Chatter of the band “Aloud” had been swimming around in my ears for about a year before I finally got out to see a show. Curious as to what the buzz was all about, I braced traffic on a weeknight to get a front-row spot at a favorite local Silverlake venue, The Satellite. As the crowd settled, the lights dimmed, the sound of my slurping on my overpriced tequila soda was quickly drowned out by the opening strums of an Epiphone Casino and Fender Jazzmaster swirling with retro tones reminiscent of ’60s and ’70s rock. It only took me until the first verse of the first song, to be completely and utterly hooked.
There are only a handful of bands in my lifetime that I have witnessed live, without previously being acquainted with their songs, that I have absolutely fallen in love with their music from the get-go. You know, those bands that you just can’t wait to hear what’s next, and around every next nook and cranny of their set is yet another surprise melodic instrumental hook or ear-catching bridge that leaves the listener both in awe, and eagerly awaiting the next song. It’s like quickly becoming friends with someone you’ve just met, but felt like you’ve known a lifetime.
After frequenting their live shows around town, I knew that they were something special, but once their latest album, Sprezzatura, dropped in my lap – it was clear to me that they were brilliant. I’ve been holding off writing this review for some time because it’s hard to find the right words to say about a masterpiece. I’ve spun it on my record player nearly every day, blasted it with the windows down on drives, and really taken the time to get to know it front to back. It’s as though every time the needle drops, I’m rendered with a completely new experience.
Aloud, typically a six-piece band, consists of a two horn players (saxophonist Alanah Ntzouras and trumpeter Vanessa Acosta), longtime bassist (Charles Murphy), drums (Chris Jago), and is fronted by Jen De La Osa (guitar, vocals), and Henry Beguiristain’s (guitar, vocals). As if their chemistry on stage wasn’t clear enough, De La Osa and Beguiristain are a married couple that has been making music together since their teenage years. To sum it up perfectly, they are musical soulmates. Jen and Henry, originally from Miami, have recently transplanted to Los Angeles after paving their way in both the Miami and Boston music scene. Sprezzatura, written during their time in Boston, perfectly sums up the growth, love, loss, and enlightenment they have experienced throughout their time both living there and together as a unit.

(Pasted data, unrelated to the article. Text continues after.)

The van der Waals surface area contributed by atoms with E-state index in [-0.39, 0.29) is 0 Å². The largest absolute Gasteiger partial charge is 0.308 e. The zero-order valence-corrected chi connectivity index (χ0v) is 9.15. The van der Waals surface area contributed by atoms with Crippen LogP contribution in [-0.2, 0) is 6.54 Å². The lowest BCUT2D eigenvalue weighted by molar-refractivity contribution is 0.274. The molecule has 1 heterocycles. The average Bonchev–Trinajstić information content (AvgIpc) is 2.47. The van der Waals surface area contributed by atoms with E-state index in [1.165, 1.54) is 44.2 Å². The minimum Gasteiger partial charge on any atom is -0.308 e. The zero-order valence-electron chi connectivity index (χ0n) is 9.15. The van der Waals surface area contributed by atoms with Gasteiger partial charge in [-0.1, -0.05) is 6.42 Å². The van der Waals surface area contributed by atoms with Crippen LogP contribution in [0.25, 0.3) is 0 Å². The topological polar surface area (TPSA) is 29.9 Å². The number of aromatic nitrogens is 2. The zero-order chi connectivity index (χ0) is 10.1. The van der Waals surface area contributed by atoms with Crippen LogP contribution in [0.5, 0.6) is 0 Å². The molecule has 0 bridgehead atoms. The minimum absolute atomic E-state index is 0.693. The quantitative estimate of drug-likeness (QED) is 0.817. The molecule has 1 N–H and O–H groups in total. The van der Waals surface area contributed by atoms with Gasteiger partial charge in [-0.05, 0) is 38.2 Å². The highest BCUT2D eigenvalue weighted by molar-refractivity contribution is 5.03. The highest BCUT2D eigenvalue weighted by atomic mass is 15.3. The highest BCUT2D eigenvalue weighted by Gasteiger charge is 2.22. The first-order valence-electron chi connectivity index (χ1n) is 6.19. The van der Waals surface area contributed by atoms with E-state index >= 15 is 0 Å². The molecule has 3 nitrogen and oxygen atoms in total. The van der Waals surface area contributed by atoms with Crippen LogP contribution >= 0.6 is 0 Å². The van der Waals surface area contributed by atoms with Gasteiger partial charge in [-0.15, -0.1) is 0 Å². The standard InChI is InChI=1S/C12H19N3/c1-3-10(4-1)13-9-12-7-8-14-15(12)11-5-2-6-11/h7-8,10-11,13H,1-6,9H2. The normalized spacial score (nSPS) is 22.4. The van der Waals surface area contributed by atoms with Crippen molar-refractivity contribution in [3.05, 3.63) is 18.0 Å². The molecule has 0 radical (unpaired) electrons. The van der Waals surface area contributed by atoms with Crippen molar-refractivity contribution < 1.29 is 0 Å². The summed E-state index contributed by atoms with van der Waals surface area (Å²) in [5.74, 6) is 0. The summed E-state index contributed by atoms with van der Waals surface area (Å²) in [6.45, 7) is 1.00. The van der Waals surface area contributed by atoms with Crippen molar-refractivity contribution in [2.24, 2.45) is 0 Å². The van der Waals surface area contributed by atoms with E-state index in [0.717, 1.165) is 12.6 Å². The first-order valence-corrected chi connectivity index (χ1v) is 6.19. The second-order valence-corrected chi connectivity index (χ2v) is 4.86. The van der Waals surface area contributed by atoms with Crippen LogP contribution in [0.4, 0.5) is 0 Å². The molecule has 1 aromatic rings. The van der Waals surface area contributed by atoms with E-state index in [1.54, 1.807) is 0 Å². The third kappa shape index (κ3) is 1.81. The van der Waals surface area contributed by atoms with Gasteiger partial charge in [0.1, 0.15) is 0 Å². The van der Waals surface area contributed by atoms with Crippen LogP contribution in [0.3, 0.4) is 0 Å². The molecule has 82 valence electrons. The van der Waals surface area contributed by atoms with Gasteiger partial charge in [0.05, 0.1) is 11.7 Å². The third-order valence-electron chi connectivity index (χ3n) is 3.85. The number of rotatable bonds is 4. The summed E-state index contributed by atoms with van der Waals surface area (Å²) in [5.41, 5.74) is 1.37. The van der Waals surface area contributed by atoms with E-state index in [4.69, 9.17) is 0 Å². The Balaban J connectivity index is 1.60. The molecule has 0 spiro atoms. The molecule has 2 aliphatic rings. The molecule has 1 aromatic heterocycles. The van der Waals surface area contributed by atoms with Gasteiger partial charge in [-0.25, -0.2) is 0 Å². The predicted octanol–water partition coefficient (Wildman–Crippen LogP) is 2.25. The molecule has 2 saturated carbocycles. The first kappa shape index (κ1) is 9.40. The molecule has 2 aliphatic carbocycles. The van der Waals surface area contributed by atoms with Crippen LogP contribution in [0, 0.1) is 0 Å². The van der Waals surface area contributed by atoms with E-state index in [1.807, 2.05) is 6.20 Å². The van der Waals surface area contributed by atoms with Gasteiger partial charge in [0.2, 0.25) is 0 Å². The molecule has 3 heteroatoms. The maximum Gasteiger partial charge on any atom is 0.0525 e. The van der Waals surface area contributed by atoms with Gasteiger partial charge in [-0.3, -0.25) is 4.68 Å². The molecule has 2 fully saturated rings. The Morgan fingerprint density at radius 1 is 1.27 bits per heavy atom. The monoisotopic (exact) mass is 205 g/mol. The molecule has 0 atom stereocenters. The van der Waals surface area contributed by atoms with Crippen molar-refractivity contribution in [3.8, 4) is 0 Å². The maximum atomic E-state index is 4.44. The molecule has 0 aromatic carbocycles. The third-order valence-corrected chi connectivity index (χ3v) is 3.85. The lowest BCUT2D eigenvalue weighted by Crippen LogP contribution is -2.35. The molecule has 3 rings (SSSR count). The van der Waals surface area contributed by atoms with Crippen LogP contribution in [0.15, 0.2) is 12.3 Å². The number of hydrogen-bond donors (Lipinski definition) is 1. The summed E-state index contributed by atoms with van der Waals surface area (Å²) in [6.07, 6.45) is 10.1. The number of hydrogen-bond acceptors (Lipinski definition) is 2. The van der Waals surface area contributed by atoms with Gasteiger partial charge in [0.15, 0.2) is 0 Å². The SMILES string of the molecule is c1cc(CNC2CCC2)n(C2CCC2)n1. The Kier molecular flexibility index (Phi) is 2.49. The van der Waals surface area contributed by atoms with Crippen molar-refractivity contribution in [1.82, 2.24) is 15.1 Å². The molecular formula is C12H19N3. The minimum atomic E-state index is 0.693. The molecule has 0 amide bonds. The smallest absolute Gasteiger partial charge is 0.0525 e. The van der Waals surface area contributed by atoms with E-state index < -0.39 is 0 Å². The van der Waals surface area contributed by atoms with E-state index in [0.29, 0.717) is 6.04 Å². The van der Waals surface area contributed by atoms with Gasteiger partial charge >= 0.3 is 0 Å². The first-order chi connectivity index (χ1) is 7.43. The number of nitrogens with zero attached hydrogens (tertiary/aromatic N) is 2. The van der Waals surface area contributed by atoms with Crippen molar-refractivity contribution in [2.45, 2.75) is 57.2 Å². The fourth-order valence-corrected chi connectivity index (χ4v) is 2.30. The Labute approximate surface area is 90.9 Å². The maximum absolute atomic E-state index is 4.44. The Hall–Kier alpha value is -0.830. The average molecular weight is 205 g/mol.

From beginning to end, Sprezzatura is a journey. Sometimes artists prefer to ease their listener into the album but Aloud hits the ground running. The opening song “Loving U’s a Beautiful Thing”, is a powerhouse punch with De La Osa at the forefront. This track boasts of vibrant and soulful horns, trippy backing vocals, slick guitar, and Jen and Henry’s intertwined vocals that seem to wrap around each other in a loving yet powerful way – as if you can almost feel the immense connection they have for each other. The follow-up track, “Waiting (Scenes From a Lonely Planet)”, keeps the album’s momentum high and dives in right away with a grand drum build-up and soulful Nathaniel Rateliff & the Night Sweats-esque horn hooks. This is the first time we hear Beguiristain’s vocals take center stage on the album, but De La Osa isn’t far behind complimenting his vocal parts with her retro-inspired harmonies and underlying counter vocals.
“Hungry Land” is the powerful and horn-heavy third track of Sprezzatura. This song truly highlights that guttural growl in De La Osa’s vocal range reminiscent of Brittany Howard of the Alabama Shakes. A distinct descending guitar melody kicks off the track and acts as a catchy retro-style lead-in to each verse. “Hungry Land” commands your attention from beginning to end, with a surprise saxophone solo outro that only heightens the intensity of the song exponentially. With a beautiful twist, track seven “In Spite of Language”, stirs up nostalgic emotions with hints of The Zombies “The Way I Feel Inside” or The Beatles “Until There Was You”. Stripped down to minimal instrumentals and with Jen and Henry’s vocals at the forefront, this timeless sound and song paint a beguiling picture of love, understanding, and what it means to grow old with your partner. “In Spite of Language” is one of those pieces that generations to come will cover as it deserves to be honored as a “classic”.
“Renters For Life”, one of the more relatable songs on the album for those struggling with both following an unconventional dream and the inner turmoil it brings when being faced with society’s standards on what success means; owning a house with a white picket fence, raising a family, and having a “hard-working” 9-5 job. Though this was not originally one of the more well-promoted songs before the release of the album, “Renter’s For Life” stands out on the album as the ultimate dreamer’s anthem.
Sprezzatura is effortlessly an album that will sustain itself throughout the future ebbs, flows, and changes in music. It acts as a timeless collection of relatable, lovable, and heart-string pulling pieces that are all interwoven together to create a true work of art. In these current times of uncertainty, let Sprezzatura inspire you. It is without a doubt that this album is simply one of the best albums to come out of 2020 so far.
Listen to Sprezzatura below and let us know what you think!